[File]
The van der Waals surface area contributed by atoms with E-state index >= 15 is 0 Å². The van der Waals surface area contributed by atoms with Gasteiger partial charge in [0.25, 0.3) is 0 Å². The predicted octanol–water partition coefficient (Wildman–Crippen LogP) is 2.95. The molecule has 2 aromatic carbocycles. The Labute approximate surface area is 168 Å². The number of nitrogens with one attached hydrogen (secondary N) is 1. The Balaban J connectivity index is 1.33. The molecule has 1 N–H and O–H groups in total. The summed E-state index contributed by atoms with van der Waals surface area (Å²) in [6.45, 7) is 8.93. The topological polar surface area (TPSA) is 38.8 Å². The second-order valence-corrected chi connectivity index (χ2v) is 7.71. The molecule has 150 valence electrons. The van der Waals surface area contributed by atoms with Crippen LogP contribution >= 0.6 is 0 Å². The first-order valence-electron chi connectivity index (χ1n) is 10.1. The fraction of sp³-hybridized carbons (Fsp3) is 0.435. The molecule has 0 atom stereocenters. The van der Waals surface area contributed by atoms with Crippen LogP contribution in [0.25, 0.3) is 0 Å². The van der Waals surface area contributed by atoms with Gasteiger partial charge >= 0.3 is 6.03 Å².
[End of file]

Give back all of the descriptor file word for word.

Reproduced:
The van der Waals surface area contributed by atoms with E-state index >= 15 is 0 Å². The van der Waals surface area contributed by atoms with Gasteiger partial charge in [0.25, 0.3) is 0 Å². The predicted octanol–water partition coefficient (Wildman–Crippen LogP) is 2.95. The molecule has 2 aromatic carbocycles. The Labute approximate surface area is 168 Å². The number of nitrogens with one attached hydrogen (secondary N) is 1. The Balaban J connectivity index is 1.33. The molecule has 1 N–H and O–H groups in total. The summed E-state index contributed by atoms with van der Waals surface area (Å²) in [6.45, 7) is 8.93. The topological polar surface area (TPSA) is 38.8 Å². The second-order valence-corrected chi connectivity index (χ2v) is 7.71. The molecule has 150 valence electrons. The van der Waals surface area contributed by atoms with Crippen LogP contribution >= 0.6 is 0 Å². The first-order valence-electron chi connectivity index (χ1n) is 10.1. The fraction of sp³-hybridized carbons (Fsp3) is 0.435. The molecule has 0 atom stereocenters. The van der Waals surface area contributed by atoms with Crippen LogP contribution in [0.25, 0.3) is 0 Å². The van der Waals surface area contributed by atoms with Gasteiger partial charge >= 0.3 is 6.03 Å².